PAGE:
After firing their longest-tenured coach since Curly Lambeau, the Packers will enter a hiring period with a high-profile vacancy.
While Green Bay’s next head coach will be tasked with recharging the Aaron Rodgers-led team and maximizing the championship potential created by the quarterback’s employment, the two-time MVP will not be part of the Packers’ coaching search, team president Mark Murphy said Monday (via Jason Wilde of ESPNWisconsin.com, on Twitter).
“Obviously, he’s free to provide input and talk to us,” Murphy said, via Rob Demovsky of ESPN.com. “But he’s not going to be a part of the process. … The other thing I would say, Aaron was no part at all in the decision to move on from Mike (McCarthy).”
Murphy will be the one making the hire, not GM Brian Gutekunst, though Murphy said he obviously will not pick a coach with whom the soon-to-be second-year GM is uncomfortable. Gutekunst will be “actively involved” in the search, however (Twitter links via Wilde).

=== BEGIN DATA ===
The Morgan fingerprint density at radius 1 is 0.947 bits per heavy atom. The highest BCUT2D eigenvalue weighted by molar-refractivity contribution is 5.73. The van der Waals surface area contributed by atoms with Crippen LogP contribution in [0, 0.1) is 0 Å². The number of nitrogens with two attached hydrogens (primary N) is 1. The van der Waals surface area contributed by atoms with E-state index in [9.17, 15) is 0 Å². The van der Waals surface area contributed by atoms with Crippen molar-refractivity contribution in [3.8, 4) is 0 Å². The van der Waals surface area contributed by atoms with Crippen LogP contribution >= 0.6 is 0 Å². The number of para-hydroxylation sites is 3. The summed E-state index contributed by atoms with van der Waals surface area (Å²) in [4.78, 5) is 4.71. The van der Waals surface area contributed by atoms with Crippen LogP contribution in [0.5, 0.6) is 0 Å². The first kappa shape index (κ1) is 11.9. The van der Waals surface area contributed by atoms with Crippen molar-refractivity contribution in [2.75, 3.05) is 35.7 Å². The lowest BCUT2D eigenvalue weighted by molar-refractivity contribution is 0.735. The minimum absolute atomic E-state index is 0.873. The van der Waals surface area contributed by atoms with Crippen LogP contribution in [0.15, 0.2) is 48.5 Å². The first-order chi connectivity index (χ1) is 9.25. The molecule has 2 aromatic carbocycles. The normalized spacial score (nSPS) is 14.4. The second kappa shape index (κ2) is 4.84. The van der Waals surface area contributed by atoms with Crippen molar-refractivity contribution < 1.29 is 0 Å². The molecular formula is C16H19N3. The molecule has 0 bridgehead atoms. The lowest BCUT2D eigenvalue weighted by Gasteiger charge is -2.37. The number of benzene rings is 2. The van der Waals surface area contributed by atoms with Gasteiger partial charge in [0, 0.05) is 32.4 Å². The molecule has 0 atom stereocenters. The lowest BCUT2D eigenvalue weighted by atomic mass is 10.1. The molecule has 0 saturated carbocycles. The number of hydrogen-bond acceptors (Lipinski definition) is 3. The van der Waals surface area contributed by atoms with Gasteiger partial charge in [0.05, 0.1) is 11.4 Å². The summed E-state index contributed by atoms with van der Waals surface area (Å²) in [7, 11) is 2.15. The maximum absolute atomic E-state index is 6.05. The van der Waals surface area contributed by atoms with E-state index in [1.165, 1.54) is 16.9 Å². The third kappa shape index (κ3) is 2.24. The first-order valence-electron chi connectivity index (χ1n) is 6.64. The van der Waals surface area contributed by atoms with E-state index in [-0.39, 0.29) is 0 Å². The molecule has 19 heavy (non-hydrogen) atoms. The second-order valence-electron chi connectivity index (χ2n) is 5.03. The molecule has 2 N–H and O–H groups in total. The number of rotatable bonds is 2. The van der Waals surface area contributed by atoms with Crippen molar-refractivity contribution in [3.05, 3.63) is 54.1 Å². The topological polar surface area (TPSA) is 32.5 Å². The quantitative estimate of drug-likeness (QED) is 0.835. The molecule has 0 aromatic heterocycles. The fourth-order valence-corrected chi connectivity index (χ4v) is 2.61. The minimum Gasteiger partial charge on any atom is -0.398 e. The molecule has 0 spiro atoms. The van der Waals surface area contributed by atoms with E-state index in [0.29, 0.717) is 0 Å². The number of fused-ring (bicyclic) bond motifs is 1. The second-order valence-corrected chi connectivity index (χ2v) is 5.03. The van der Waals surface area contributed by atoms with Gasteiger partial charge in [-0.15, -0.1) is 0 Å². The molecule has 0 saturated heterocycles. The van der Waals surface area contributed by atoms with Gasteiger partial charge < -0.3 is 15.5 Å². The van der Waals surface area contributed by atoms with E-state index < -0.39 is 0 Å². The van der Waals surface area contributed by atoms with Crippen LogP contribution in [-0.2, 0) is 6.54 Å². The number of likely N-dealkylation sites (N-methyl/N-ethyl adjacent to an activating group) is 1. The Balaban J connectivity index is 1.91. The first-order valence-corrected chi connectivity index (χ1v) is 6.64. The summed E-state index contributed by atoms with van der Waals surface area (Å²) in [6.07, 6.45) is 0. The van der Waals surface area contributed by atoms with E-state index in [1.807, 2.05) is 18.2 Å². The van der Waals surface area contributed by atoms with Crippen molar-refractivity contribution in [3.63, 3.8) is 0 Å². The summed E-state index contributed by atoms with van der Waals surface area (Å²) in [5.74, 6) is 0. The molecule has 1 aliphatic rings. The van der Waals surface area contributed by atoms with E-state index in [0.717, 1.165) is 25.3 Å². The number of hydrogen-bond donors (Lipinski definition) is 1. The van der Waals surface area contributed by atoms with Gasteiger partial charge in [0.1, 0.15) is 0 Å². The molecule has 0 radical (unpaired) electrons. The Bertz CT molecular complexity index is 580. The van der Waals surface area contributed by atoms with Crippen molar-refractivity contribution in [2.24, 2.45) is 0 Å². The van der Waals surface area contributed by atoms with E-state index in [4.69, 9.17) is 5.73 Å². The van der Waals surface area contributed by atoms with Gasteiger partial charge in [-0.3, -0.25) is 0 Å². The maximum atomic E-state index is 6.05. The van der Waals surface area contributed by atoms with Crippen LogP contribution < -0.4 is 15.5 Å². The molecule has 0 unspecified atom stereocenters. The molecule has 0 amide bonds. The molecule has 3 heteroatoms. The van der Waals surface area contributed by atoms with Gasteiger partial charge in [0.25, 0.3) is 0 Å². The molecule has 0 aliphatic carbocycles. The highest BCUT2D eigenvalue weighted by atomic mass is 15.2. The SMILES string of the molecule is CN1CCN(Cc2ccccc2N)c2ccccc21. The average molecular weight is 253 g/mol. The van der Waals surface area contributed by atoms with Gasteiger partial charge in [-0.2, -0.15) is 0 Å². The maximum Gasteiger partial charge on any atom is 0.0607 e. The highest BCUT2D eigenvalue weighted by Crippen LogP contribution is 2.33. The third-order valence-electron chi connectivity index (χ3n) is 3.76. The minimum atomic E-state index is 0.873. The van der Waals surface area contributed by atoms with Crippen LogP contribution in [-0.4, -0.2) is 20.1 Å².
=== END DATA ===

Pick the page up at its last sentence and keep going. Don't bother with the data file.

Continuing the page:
Gutekunst, Russ Ball and McCarthy each reported to Murphy this year in the Packers’ post-Ted Thompson-era arrangement. It appears that power structure will not change entering a crucial time for the franchise.
Interim head coach Joe Philbin will be a legitimate candidate, per Murphy (via the Milwaukee Journal Sentinel’s Tom Silverstein, on Twitter). Rehired as offensive coordinator this offseason, Philbin was Green Bay’s OC during the team’s most recent Super Bowl title season and finished that stint in Rodgers’ 2011 MVP slate prior to becoming the Dolphins’ HC. But the two-stint Packers assistant landing the top job would obviously be an upset.
The Packers fired McCarthy early to dive into the search process early, but Murphy won’t be hiring a coach before the season ends, per Silverstein (on Twitter). While the Packers are mired in their most disappointing season in more than a decade, Rodgers (via Silverstein, on Twitter) doesn’t view the team as entering a rebuild. Prior to a Rodgers injury leading to the end of the Packers’ playoff streak last season, the franchise had qualified for the previous eight NFC brackets. At 4-7-1, the Packers are now a long shot to make that nine in 10 years.
Photo courtesy of USA Today Sports Images.